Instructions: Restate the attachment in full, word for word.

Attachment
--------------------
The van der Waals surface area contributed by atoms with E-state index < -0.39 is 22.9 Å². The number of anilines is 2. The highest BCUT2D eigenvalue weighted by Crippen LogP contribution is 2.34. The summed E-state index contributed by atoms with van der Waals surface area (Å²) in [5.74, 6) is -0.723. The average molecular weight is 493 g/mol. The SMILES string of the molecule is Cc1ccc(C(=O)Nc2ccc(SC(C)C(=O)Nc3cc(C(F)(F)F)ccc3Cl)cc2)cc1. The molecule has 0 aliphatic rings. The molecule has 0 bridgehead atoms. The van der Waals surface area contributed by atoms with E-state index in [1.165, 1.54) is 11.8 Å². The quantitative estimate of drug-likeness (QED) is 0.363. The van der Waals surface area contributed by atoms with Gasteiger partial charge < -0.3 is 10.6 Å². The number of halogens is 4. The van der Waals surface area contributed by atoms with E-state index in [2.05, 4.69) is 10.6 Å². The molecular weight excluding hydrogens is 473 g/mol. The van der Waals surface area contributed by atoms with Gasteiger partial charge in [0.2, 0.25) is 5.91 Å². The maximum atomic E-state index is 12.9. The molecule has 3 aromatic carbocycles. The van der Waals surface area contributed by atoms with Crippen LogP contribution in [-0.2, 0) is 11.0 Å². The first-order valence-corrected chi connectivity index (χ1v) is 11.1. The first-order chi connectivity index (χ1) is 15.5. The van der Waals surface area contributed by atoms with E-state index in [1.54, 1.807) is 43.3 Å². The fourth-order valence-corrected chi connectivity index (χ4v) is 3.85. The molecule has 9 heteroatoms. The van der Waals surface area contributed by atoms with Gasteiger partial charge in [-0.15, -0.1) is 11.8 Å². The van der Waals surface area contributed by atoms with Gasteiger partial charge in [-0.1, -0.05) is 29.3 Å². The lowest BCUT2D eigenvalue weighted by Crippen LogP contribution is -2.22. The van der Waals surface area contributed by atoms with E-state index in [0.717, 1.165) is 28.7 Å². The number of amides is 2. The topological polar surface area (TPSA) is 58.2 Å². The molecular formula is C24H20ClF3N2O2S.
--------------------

The van der Waals surface area contributed by atoms with E-state index < -0.39 is 22.9 Å². The number of anilines is 2. The highest BCUT2D eigenvalue weighted by Crippen LogP contribution is 2.34. The summed E-state index contributed by atoms with van der Waals surface area (Å²) in [5.74, 6) is -0.723. The average molecular weight is 493 g/mol. The SMILES string of the molecule is Cc1ccc(C(=O)Nc2ccc(SC(C)C(=O)Nc3cc(C(F)(F)F)ccc3Cl)cc2)cc1. The molecule has 0 aliphatic rings. The molecule has 0 bridgehead atoms. The van der Waals surface area contributed by atoms with E-state index in [1.165, 1.54) is 11.8 Å². The quantitative estimate of drug-likeness (QED) is 0.363. The van der Waals surface area contributed by atoms with Gasteiger partial charge < -0.3 is 10.6 Å². The number of halogens is 4. The van der Waals surface area contributed by atoms with E-state index in [2.05, 4.69) is 10.6 Å². The molecular weight excluding hydrogens is 473 g/mol. The van der Waals surface area contributed by atoms with Gasteiger partial charge in [0.2, 0.25) is 5.91 Å². The maximum atomic E-state index is 12.9. The molecule has 3 aromatic carbocycles. The van der Waals surface area contributed by atoms with Crippen LogP contribution in [-0.2, 0) is 11.0 Å². The first-order valence-corrected chi connectivity index (χ1v) is 11.1. The first-order chi connectivity index (χ1) is 15.5. The van der Waals surface area contributed by atoms with E-state index in [1.54, 1.807) is 43.3 Å². The fourth-order valence-corrected chi connectivity index (χ4v) is 3.85. The molecule has 9 heteroatoms. The van der Waals surface area contributed by atoms with Gasteiger partial charge in [-0.15, -0.1) is 11.8 Å². The van der Waals surface area contributed by atoms with Gasteiger partial charge in [-0.1, -0.05) is 29.3 Å². The lowest BCUT2D eigenvalue weighted by Crippen LogP contribution is -2.22. The van der Waals surface area contributed by atoms with E-state index in [0.717, 1.165) is 28.7 Å². The number of amides is 2. The topological polar surface area (TPSA) is 58.2 Å². The molecular formula is C24H20ClF3N2O2S.